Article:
Give Your Kids Hope

I was a worrier as a child. I had a wonderful childhood and I didn’t worry all day long, but I would lie in bed at night thinking about things that could go wrong — like missing an assignment or a friend not inviting me to a birthday party. Small things turned to big things in my head as I tried to fall asleep.

Today, there are more than enough reasons for our children to feel despair, fear, and anxiety — drowning in homework, worrying about getting into college, being let down by a friend, peer pressure, not making the basketball team, dealing with divorce, etc.. That’s before they start reading the news.

Some kids are more prone to worry and some are more likely to be optimistic, but there is one thing that our kids universally need: hope.

Children know the word hope well, but not necessarily in the way they need to know hope. You will hear them say, “I hope I get what I want for my birthday,” or “I hope I make a new friend this school year.” The hope they need to deal with all the emotions of growing up is built only on the promises of God.

According to Baker’s Evangelical Dictionary of Biblical Theology, the definition of hope is “to trust in, wait for, look for, or desire something or someone; or to expect something beneficial in the future.”

For Christians, our definition centers around Jesus who is our hope. We trust in, wait for, look for, and desire Jesus. Eternal life with Him is the “something beneficial in the future” which we expect.

We need not look anywhere other than the Word of God for help in teaching our children about this kind of hope. If you’re needing some guidance in knowing which promises from the Bible to teach them and have carry with them throughout the day, I’d like to point you to a new book of daily devotions for kids from Billy Graham called Hope for Each Day: 365 Daily Devotions for Kids.

Hope for Each Day is an ideal book for kids because the verse for each day is short and memorable, while the devotion helps them learn more and relate the verse to their life.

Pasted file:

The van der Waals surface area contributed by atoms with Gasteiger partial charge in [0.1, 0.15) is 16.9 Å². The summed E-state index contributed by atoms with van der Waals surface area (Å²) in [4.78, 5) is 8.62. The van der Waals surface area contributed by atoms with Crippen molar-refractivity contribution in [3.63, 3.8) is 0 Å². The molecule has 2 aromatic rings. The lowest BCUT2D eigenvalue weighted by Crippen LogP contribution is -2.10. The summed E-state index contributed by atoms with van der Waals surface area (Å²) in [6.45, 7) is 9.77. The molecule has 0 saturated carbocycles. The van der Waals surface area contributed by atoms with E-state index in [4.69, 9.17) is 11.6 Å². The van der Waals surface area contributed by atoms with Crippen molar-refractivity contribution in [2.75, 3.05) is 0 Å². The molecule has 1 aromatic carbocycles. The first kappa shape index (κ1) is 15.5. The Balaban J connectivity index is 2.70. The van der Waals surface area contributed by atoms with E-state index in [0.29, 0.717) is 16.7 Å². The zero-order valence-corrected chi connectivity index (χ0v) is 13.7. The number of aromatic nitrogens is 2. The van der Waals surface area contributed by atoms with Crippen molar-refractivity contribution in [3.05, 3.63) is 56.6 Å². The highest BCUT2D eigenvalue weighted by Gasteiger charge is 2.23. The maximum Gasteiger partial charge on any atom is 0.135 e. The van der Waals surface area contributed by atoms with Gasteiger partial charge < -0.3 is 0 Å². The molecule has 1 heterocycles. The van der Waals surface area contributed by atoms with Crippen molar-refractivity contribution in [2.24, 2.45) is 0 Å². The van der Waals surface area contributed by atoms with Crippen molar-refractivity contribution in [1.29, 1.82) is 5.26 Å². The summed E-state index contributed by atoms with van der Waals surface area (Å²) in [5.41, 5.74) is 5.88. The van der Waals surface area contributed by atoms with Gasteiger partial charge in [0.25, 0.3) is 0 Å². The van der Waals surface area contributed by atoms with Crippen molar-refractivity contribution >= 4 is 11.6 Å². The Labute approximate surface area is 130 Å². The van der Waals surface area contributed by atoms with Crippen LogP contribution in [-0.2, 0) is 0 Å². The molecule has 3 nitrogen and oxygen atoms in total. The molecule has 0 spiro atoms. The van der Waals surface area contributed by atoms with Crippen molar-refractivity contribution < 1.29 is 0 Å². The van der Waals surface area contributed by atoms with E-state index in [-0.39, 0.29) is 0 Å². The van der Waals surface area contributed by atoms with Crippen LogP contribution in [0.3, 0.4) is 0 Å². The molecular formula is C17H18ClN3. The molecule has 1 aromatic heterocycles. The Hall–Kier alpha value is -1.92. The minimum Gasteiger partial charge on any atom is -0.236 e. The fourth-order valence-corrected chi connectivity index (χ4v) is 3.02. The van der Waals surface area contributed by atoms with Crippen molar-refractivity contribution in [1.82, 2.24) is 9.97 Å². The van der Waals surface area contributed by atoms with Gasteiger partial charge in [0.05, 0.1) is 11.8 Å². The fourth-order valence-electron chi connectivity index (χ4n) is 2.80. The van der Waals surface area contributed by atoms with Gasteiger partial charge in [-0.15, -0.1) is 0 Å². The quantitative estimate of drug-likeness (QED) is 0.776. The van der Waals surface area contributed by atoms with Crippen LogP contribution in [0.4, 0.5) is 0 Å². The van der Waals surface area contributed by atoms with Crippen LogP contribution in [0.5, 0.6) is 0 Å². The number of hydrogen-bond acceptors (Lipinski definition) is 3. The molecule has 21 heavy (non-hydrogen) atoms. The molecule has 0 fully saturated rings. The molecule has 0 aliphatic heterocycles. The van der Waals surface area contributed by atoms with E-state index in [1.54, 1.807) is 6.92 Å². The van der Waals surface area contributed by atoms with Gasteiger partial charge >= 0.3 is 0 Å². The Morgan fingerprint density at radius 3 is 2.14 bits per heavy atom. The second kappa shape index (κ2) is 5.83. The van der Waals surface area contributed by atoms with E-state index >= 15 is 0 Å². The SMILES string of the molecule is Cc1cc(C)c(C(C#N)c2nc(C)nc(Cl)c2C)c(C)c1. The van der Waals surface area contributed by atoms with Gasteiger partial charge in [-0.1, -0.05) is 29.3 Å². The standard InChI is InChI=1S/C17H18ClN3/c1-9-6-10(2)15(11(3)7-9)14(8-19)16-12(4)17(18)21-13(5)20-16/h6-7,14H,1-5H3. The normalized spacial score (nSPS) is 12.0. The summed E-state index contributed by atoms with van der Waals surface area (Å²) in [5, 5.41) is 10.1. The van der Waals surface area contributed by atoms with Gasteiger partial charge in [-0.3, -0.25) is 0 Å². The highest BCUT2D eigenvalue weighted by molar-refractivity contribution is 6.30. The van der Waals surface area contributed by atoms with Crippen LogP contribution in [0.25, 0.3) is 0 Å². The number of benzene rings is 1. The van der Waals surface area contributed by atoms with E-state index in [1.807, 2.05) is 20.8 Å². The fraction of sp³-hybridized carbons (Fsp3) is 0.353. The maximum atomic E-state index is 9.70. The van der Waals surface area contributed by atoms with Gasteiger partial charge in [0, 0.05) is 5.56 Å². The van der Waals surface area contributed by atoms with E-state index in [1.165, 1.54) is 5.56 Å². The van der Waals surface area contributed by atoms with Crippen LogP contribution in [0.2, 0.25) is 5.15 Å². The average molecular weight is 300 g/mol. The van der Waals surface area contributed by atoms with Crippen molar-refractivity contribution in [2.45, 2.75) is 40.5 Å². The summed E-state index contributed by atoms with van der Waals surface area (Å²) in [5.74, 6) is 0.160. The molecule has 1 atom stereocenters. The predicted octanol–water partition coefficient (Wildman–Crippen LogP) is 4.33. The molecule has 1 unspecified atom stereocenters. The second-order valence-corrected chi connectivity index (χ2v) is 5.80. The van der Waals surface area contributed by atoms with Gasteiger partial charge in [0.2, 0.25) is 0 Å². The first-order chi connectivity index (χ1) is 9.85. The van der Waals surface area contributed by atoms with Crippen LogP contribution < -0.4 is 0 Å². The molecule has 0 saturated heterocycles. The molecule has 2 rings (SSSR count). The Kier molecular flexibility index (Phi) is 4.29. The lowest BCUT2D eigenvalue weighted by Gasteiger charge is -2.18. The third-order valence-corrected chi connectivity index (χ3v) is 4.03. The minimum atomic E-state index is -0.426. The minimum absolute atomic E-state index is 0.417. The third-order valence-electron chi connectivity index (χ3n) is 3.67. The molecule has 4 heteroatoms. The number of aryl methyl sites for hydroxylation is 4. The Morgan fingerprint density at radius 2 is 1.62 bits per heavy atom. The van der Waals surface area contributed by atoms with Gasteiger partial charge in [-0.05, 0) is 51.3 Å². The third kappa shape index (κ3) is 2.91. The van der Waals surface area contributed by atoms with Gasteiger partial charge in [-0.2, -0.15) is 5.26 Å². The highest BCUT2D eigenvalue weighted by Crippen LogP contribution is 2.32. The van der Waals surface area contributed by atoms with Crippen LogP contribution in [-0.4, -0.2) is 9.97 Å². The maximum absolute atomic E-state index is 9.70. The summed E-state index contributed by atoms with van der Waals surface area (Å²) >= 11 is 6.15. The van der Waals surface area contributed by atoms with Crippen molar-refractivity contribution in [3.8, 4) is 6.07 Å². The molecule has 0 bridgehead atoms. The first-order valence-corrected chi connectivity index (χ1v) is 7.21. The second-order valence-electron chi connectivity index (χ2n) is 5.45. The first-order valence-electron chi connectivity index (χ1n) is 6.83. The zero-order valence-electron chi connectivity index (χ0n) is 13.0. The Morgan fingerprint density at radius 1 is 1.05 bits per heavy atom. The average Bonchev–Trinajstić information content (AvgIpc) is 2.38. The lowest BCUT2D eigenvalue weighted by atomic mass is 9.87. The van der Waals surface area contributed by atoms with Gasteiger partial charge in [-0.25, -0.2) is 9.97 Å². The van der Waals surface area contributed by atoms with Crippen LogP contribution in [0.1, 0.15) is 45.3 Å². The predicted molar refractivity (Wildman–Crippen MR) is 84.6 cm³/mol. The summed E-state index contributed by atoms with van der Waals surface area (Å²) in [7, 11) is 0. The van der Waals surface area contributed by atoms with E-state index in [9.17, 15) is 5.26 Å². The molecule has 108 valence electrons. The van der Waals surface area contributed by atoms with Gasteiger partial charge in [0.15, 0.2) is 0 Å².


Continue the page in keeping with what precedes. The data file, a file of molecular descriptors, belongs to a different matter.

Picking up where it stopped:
A few of my favorite verses highlighted in this book include:

Who shall separate us from the love of Christ? — Romans 8:35

Our children can trust that nothing and no one can separate them from God’s love. Their hope is in a God who loves them through everything in a way no one else can duplicate.

God is the strength of my heart. — Psalm 73:26

There is such hope for our children (and for all of us) in knowing that God is our strength and that we don’t have to hold ourselves up when times are tough.

With God’s help we will do mighty things. — Psalm 108:13

When our kids are worried about conquering a big challenge — a test or performance or tryout — or trying to follow a big call from God for their lives, they can place their hope in a God who promises to help them along the way! These mighty things aren’t for them to do alone!

Hope in the Lord is for people of all ages. Helping our children carry it with them from a young age is an important call on our lives as parents. Let’s spend a few minutes each day filling them with the Word of God and His eternal hope.

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Your Turn

How do you share hope with your children? What are some reasons it’s important to you? We’d love to hear your thoughts in the comments!

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